Microsoft should rename Windows’ Reliability Monitor to Unreliability Monitor.
This isn’t too unusual for Windows 10, is it?
I’ve put Oracle Virtualbox and Cyberlink Power2Go back on, because it’s becoming more apparent that Windows 10 is incompatible with my hard drives in certain circumstances. It’s always when a drive (including a phone set up as a drive) is accessed that the system BSODs. It may also be a USB incompatibility. To be on the safe side, I have unplugged one of the two external drives I use.
The Microsoft technician has finally given up and asked I do a clean install. As if I have the time—the last time I did that was on an Imac: it took days to get all the OS X updates and the software up and running again. Bwv848 at Bleeping Computer is, like me, determined. I’ll do a memtest (their latest suggestion) when I get a chance.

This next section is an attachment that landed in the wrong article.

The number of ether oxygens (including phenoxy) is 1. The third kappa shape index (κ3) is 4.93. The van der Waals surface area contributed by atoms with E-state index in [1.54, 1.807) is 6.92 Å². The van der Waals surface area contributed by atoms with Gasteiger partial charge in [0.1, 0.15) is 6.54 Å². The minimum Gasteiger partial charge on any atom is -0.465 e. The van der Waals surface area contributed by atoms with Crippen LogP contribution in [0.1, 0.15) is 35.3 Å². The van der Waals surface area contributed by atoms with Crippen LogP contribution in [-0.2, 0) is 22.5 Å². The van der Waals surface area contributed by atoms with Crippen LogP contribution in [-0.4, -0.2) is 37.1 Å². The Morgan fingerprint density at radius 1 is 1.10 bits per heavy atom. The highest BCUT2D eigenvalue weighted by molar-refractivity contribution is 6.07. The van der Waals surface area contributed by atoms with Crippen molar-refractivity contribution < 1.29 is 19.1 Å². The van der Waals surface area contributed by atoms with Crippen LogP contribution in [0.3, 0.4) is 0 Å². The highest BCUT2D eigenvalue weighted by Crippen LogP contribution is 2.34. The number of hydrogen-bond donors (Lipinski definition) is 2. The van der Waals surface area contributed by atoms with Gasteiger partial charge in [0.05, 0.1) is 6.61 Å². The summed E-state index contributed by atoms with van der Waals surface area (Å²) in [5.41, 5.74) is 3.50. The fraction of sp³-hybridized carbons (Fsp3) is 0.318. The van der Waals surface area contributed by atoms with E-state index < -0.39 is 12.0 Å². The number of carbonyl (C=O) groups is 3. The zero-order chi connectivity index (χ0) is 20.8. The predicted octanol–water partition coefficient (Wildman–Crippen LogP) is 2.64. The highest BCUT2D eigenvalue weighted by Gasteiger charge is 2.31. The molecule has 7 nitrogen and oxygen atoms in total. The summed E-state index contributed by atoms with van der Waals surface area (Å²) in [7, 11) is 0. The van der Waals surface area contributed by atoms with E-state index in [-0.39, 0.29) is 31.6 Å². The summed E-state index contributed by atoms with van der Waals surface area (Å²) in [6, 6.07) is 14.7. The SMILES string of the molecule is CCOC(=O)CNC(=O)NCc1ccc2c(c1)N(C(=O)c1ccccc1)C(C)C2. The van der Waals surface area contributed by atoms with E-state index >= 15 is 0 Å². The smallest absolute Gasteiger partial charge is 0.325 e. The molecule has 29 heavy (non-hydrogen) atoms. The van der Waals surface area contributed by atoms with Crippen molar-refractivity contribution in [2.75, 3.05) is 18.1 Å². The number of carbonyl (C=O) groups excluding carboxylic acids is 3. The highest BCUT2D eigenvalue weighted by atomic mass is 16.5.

Just another day using Windows 10 then.
PS.: Since the post: as my settings window would not come up (another fault of Creators fall), I deleted everything out of C:\Users\[username]\AppData\Local\Packages\Microsoft.MicrosoftEdge_8wekyb3d8bbwe. That was solved. I also went to Intel to download SetupChipset.exe. Not saying these are solutions to the original cause, and I was largely away from the computer for Sunday. However, I have a real suspicion that, because the computer often BSODs when Explorer (or something relying up on it) is open, there are hard-drive drivers that are failing despite, according to Device Manager, being up to date. One of the modules regularly affected is ntdll.dll, something the Reliability Monitor revealed.—JY